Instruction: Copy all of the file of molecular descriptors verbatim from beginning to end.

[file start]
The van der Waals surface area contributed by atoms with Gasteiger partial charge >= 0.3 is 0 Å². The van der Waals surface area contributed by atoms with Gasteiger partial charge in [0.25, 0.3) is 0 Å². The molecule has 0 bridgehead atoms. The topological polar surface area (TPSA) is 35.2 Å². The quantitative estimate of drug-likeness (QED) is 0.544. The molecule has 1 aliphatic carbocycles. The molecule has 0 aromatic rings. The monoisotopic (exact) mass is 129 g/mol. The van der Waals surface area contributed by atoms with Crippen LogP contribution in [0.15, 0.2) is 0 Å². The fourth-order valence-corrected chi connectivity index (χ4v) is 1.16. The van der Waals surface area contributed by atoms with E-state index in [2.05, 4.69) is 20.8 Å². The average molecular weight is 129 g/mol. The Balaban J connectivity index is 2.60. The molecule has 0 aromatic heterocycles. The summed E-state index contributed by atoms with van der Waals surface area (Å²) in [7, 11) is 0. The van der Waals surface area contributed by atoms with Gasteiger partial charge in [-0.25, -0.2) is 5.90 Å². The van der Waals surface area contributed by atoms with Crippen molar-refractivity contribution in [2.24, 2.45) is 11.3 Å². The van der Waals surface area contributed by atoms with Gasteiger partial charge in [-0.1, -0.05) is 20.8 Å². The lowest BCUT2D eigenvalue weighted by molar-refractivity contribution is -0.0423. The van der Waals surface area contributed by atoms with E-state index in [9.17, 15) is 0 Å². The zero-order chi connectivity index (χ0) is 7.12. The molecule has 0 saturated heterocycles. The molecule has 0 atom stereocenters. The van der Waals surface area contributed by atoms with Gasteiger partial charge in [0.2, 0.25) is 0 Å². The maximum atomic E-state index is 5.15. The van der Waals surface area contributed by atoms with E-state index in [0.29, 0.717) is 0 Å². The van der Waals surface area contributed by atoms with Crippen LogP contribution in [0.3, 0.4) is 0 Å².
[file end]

The van der Waals surface area contributed by atoms with Gasteiger partial charge >= 0.3 is 0 Å². The van der Waals surface area contributed by atoms with Gasteiger partial charge in [0.25, 0.3) is 0 Å². The molecule has 0 bridgehead atoms. The topological polar surface area (TPSA) is 35.2 Å². The quantitative estimate of drug-likeness (QED) is 0.544. The molecule has 1 aliphatic carbocycles. The molecule has 0 aromatic rings. The monoisotopic (exact) mass is 129 g/mol. The van der Waals surface area contributed by atoms with Crippen LogP contribution in [0.15, 0.2) is 0 Å². The fourth-order valence-corrected chi connectivity index (χ4v) is 1.16. The van der Waals surface area contributed by atoms with E-state index in [2.05, 4.69) is 20.8 Å². The average molecular weight is 129 g/mol. The Balaban J connectivity index is 2.60. The molecule has 0 aromatic heterocycles. The summed E-state index contributed by atoms with van der Waals surface area (Å²) in [7, 11) is 0. The van der Waals surface area contributed by atoms with Gasteiger partial charge in [-0.25, -0.2) is 5.90 Å². The van der Waals surface area contributed by atoms with Crippen molar-refractivity contribution in [2.24, 2.45) is 11.3 Å². The van der Waals surface area contributed by atoms with Gasteiger partial charge in [-0.1, -0.05) is 20.8 Å². The lowest BCUT2D eigenvalue weighted by molar-refractivity contribution is -0.0423. The van der Waals surface area contributed by atoms with E-state index in [9.17, 15) is 0 Å². The zero-order chi connectivity index (χ0) is 7.12. The molecule has 0 saturated heterocycles. The molecule has 0 atom stereocenters. The van der Waals surface area contributed by atoms with Gasteiger partial charge in [0.2, 0.25) is 0 Å². The maximum atomic E-state index is 5.15. The van der Waals surface area contributed by atoms with E-state index in [0.29, 0.717) is 0 Å². The van der Waals surface area contributed by atoms with Crippen LogP contribution in [0.3, 0.4) is 0 Å².